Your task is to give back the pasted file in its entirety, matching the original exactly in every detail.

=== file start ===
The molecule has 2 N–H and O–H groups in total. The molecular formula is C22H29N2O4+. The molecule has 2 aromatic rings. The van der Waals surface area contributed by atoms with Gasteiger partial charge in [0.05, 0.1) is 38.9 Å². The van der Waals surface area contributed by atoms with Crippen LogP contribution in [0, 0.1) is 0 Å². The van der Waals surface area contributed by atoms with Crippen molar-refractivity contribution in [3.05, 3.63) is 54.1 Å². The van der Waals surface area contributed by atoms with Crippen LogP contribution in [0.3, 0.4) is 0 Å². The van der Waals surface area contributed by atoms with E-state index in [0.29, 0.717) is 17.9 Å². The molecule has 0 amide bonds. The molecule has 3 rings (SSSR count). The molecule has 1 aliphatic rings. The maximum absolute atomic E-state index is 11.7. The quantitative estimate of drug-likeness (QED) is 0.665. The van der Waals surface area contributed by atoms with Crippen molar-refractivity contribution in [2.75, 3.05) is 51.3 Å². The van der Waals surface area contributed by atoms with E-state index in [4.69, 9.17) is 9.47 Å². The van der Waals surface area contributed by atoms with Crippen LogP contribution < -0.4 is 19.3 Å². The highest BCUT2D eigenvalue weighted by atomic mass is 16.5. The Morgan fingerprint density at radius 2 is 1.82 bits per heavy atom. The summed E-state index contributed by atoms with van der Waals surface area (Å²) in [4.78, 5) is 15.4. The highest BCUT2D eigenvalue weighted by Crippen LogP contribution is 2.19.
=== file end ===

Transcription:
The molecule has 2 N–H and O–H groups in total. The molecular formula is C22H29N2O4+. The molecule has 2 aromatic rings. The van der Waals surface area contributed by atoms with Gasteiger partial charge in [0.05, 0.1) is 38.9 Å². The van der Waals surface area contributed by atoms with Crippen LogP contribution in [0, 0.1) is 0 Å². The van der Waals surface area contributed by atoms with Crippen molar-refractivity contribution in [3.05, 3.63) is 54.1 Å². The van der Waals surface area contributed by atoms with Crippen LogP contribution in [0.3, 0.4) is 0 Å². The van der Waals surface area contributed by atoms with E-state index in [0.29, 0.717) is 17.9 Å². The molecule has 0 amide bonds. The molecule has 3 rings (SSSR count). The molecule has 1 aliphatic rings. The maximum absolute atomic E-state index is 11.7. The quantitative estimate of drug-likeness (QED) is 0.665. The van der Waals surface area contributed by atoms with Crippen molar-refractivity contribution in [2.75, 3.05) is 51.3 Å². The van der Waals surface area contributed by atoms with E-state index in [4.69, 9.17) is 9.47 Å². The van der Waals surface area contributed by atoms with Crippen LogP contribution < -0.4 is 19.3 Å². The highest BCUT2D eigenvalue weighted by atomic mass is 16.5. The Morgan fingerprint density at radius 2 is 1.82 bits per heavy atom. The summed E-state index contributed by atoms with van der Waals surface area (Å²) in [4.78, 5) is 15.4. The highest BCUT2D eigenvalue weighted by Crippen LogP contribution is 2.19.